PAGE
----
Skip the Details, Back Up My Data!
If you work at Waterbury and want to back up your data, click here and follow the instrucitons. If you want to better understand data storage and why you should back up your data, read on.
What if your computer crashes due to a hard drive failure and you lose your important files – the ones you spent hours or days working on and re-use year after year; the important spreadsheets, lesson plans, presentations, and pictures?
Any important files you have should be backed up (it must exist in at least two locations) to reduce the chance of data loss. If your data only exists in one place, it is likely that you will lose it at some point. Hard drives can crash and usb drives can become inaccessible. Even cloud storage is risky – if you get locked out of your Dropbox account or your Google account gets compromised, your data is still at risk. While the odds of this aren’t as likely as hard drive / usb failure, I still recommend local copies of essential data, in addition to the cloud hosted copy.
Backing Up Your Data
I’ll explain two different methods of data backup:
- Periodic backup requires you to periodically* copy files from a primary location to a backup location. This can be a USB drive, external hard drive, local network storage (like the P: , read below), or internet cloud storage (like dropbox or google drive). This is a tried and true method of data loss prevention with a very strong dependency on user interaction and good judgement. If a backup is only made every 6 months, there is a reasonable chance of loss of as much as 6 months of data between backups. Additionally, if some files are backed up but others are overlooked, the overlooked files will not be available for recovery should the need arise. Another potential issue with this type of backup is that users can easily modify a file on a USB drive, which they normally use as the backup location, and then overwrite the modified file with an older version from the primary location during a subsequent backup. Thus, designating a primary and backup location and maintaining the association can be very important.
*how often is dictated by frequency of data change and importance of data
- Automatic backup requires much less work, though it is often recommended that a second layer of backup (often periodic) be used on conjunction depending on the value of the data. Storing your files on local network storage (like the P:, which is covered below) or on Dropbox or Google Drive or another cloud service normally requires no work on your part. Anyone offering cloud storage will automatically back your data up so that if they have a hardware failure, your data can just be called from another location. The catch here is that, if your network is down / you have no internet access and cannot use your files. With network and internet access becoming more and more necessary, down time should be minimal, but it is worth considering. Another benefit of cloud storage is the convenience of accessing your files from other network computers (for local network storage) or from any computer and often tablets and smartphones, for Dropbox and Google Drive. One proviso with this type of storage is that you can still accidentally delete files or (sometimes worse) overwrite files. There are sometimes ways to “get back” old file versions, but there are time constraints and shouldn’t be relied upon. This is why many people use periodic backups in addition to network/cloud storage.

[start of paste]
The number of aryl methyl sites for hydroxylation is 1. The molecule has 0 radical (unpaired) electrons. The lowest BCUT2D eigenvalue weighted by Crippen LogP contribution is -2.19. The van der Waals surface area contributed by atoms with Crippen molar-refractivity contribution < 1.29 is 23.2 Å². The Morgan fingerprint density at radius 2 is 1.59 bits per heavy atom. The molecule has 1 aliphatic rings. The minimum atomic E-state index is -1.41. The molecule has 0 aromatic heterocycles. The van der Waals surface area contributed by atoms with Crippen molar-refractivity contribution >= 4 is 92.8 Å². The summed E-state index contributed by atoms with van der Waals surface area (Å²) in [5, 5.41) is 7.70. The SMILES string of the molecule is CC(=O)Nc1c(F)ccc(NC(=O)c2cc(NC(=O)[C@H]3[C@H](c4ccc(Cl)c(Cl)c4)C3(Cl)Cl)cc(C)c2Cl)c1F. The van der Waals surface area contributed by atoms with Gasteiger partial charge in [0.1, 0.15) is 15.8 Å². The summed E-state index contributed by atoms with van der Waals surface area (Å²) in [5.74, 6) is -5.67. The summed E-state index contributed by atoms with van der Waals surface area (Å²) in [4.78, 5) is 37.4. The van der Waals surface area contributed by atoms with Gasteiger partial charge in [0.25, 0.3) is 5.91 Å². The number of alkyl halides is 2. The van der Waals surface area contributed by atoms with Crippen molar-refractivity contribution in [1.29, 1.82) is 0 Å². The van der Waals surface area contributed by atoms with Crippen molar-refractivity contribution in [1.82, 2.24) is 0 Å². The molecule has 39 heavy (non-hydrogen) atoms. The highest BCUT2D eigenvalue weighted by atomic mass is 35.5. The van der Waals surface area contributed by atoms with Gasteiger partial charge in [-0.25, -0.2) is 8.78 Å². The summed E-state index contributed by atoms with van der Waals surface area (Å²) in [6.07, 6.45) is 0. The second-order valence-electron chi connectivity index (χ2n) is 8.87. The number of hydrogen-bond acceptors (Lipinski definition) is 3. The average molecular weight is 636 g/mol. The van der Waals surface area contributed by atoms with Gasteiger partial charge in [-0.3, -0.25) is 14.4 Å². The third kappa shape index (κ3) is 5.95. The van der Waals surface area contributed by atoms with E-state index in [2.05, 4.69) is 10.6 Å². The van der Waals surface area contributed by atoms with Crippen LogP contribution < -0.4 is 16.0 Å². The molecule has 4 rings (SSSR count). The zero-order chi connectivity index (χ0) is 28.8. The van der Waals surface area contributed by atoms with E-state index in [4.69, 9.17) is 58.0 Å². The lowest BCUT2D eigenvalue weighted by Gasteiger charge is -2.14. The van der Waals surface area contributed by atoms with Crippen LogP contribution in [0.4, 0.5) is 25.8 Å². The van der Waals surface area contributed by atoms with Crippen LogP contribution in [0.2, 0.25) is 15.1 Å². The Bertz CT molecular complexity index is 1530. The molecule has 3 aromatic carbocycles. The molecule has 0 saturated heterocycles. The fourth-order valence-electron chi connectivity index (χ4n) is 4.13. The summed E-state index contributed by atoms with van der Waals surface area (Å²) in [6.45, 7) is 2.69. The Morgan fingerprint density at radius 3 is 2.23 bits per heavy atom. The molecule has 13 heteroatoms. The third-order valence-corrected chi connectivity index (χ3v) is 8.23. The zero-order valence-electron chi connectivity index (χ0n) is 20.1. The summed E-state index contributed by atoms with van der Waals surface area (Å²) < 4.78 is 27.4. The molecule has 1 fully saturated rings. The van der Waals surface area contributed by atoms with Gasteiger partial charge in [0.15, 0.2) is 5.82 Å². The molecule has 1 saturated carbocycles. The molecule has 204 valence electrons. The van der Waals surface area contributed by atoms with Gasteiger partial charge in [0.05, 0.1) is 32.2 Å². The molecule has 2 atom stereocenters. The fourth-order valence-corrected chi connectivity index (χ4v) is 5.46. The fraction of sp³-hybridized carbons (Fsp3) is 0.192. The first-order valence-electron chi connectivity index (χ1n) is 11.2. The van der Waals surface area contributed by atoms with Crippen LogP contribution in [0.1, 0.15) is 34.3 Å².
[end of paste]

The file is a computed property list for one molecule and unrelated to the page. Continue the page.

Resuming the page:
Keeping your data safe using the ‘P Drive’
The P Drive can be used for either Periodic or Automatic backup.
A great practice is to keep essential work files on your P: (Personal). If you’ve never seen your ‘P drive’, take a look by clicking ‘My Computer’ (on your Desktop or in your Start Menu), and looking for a drive with your username and / or (P) in the name. This drive is located on a server downtown and is backed up twice, thus it is very safe. Two big advantages of storing important files on this drive are that the files can be accessed from any computer on our domain on which you are able to log in AND the data is safe from hard drive failure; which happens. For example, you can log into a co-worker’s computer as yourself, go to ‘My Computer’, and your ‘P Drive’ should be accessible. That makes transporting your files easier in case you need to use someone else’s printer and ensures you can access your files even if your hard drive crashes or computer stops working or something.
The only down side to using the ‘P Drive’ is that a network connection is necessary to maintain access. If your computer loses its network connection (I know, It happens), you no longer have immediate access to your files. The good news is that you can go next door, more than likely, and access it from a co-worker’s computer. If the entire building is down, you will have to wait until the network problem has been addressed. Additionally, you can’t access your ‘P Drive’ from home.
That said, the ‘P Drive’ is a great tool that may prevent data loss if used as a storage device or backup device. You can simply start ‘saving to’ that location, or you can manually copy/move files from their existing location
The instructions above can also be used with internet cloud storage, though they usually require access via a website (which is often limited) or the installation of a backup client, which runs on your computer and synchronizes data from a local from to the cloud version of that folder.
(2015-08 Nick Chapman for CTC)